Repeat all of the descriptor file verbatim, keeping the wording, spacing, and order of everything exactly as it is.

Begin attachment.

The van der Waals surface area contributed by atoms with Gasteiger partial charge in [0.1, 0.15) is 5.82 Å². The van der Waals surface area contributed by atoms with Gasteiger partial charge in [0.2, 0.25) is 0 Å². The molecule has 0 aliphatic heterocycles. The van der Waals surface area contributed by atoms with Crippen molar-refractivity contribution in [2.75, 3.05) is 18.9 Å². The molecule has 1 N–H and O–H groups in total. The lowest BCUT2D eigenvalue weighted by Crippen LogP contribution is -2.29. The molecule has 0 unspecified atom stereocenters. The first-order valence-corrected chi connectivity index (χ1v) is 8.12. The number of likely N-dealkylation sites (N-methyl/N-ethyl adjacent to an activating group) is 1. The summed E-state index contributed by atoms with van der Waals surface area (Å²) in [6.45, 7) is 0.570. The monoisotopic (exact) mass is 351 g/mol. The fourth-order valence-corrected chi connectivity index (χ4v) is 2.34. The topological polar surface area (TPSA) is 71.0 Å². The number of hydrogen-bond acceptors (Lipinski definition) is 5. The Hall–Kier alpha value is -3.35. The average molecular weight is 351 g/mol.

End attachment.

The van der Waals surface area contributed by atoms with Gasteiger partial charge in [0.1, 0.15) is 5.82 Å². The van der Waals surface area contributed by atoms with Gasteiger partial charge in [0.2, 0.25) is 0 Å². The molecule has 0 aliphatic heterocycles. The van der Waals surface area contributed by atoms with Crippen molar-refractivity contribution in [2.75, 3.05) is 18.9 Å². The molecule has 1 N–H and O–H groups in total. The lowest BCUT2D eigenvalue weighted by Crippen LogP contribution is -2.29. The molecule has 0 unspecified atom stereocenters. The first-order valence-corrected chi connectivity index (χ1v) is 8.12. The number of likely N-dealkylation sites (N-methyl/N-ethyl adjacent to an activating group) is 1. The summed E-state index contributed by atoms with van der Waals surface area (Å²) in [6.45, 7) is 0.570. The monoisotopic (exact) mass is 351 g/mol. The fourth-order valence-corrected chi connectivity index (χ4v) is 2.34. The topological polar surface area (TPSA) is 71.0 Å². The number of hydrogen-bond acceptors (Lipinski definition) is 5. The Hall–Kier alpha value is -3.35. The average molecular weight is 351 g/mol.